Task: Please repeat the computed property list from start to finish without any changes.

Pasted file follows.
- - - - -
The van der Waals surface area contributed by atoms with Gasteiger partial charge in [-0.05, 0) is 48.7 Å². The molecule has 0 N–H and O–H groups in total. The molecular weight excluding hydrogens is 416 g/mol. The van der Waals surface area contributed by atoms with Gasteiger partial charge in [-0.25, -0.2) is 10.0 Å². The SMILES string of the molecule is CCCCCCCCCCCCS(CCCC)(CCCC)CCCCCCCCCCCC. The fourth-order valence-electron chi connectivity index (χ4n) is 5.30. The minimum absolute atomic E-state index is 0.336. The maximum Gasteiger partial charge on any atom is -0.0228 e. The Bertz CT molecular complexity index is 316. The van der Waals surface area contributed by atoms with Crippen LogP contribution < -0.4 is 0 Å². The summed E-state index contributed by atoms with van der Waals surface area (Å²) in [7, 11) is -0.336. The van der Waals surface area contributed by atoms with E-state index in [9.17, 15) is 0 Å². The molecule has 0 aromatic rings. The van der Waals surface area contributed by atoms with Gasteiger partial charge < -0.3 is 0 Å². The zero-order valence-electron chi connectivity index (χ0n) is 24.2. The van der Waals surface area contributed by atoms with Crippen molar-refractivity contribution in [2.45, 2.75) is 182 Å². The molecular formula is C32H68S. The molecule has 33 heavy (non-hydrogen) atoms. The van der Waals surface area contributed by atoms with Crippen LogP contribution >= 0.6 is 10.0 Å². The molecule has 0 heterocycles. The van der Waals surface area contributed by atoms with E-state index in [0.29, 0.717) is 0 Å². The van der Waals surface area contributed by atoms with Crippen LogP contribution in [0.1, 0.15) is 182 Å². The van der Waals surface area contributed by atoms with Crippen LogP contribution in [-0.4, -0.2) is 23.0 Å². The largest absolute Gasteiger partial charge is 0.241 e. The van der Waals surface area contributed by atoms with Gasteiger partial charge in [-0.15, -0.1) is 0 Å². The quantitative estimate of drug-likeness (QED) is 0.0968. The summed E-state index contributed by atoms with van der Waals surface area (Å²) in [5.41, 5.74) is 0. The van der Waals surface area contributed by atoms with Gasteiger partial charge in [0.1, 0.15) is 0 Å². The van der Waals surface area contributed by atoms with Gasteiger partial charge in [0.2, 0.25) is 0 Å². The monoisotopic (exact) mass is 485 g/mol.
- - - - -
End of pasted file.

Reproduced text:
The van der Waals surface area contributed by atoms with Gasteiger partial charge in [-0.05, 0) is 48.7 Å². The molecule has 0 N–H and O–H groups in total. The molecular weight excluding hydrogens is 416 g/mol. The van der Waals surface area contributed by atoms with Gasteiger partial charge in [-0.25, -0.2) is 10.0 Å². The SMILES string of the molecule is CCCCCCCCCCCCS(CCCC)(CCCC)CCCCCCCCCCCC. The fourth-order valence-electron chi connectivity index (χ4n) is 5.30. The minimum absolute atomic E-state index is 0.336. The maximum Gasteiger partial charge on any atom is -0.0228 e. The Bertz CT molecular complexity index is 316. The van der Waals surface area contributed by atoms with Crippen LogP contribution < -0.4 is 0 Å². The summed E-state index contributed by atoms with van der Waals surface area (Å²) in [7, 11) is -0.336. The van der Waals surface area contributed by atoms with E-state index in [9.17, 15) is 0 Å². The molecule has 0 aromatic rings. The van der Waals surface area contributed by atoms with Gasteiger partial charge < -0.3 is 0 Å². The zero-order valence-electron chi connectivity index (χ0n) is 24.2. The van der Waals surface area contributed by atoms with Crippen molar-refractivity contribution in [2.45, 2.75) is 182 Å². The molecular formula is C32H68S. The molecule has 33 heavy (non-hydrogen) atoms. The van der Waals surface area contributed by atoms with Crippen LogP contribution >= 0.6 is 10.0 Å². The molecule has 0 heterocycles. The van der Waals surface area contributed by atoms with E-state index in [0.29, 0.717) is 0 Å². The van der Waals surface area contributed by atoms with Crippen LogP contribution in [0.1, 0.15) is 182 Å². The van der Waals surface area contributed by atoms with Crippen LogP contribution in [-0.4, -0.2) is 23.0 Å². The largest absolute Gasteiger partial charge is 0.241 e. The van der Waals surface area contributed by atoms with Gasteiger partial charge in [-0.15, -0.1) is 0 Å². The quantitative estimate of drug-likeness (QED) is 0.0968. The summed E-state index contributed by atoms with van der Waals surface area (Å²) in [5.41, 5.74) is 0. The van der Waals surface area contributed by atoms with Gasteiger partial charge in [0.1, 0.15) is 0 Å². The van der Waals surface area contributed by atoms with Gasteiger partial charge in [0.2, 0.25) is 0 Å². The monoisotopic (exact) mass is 485 g/mol.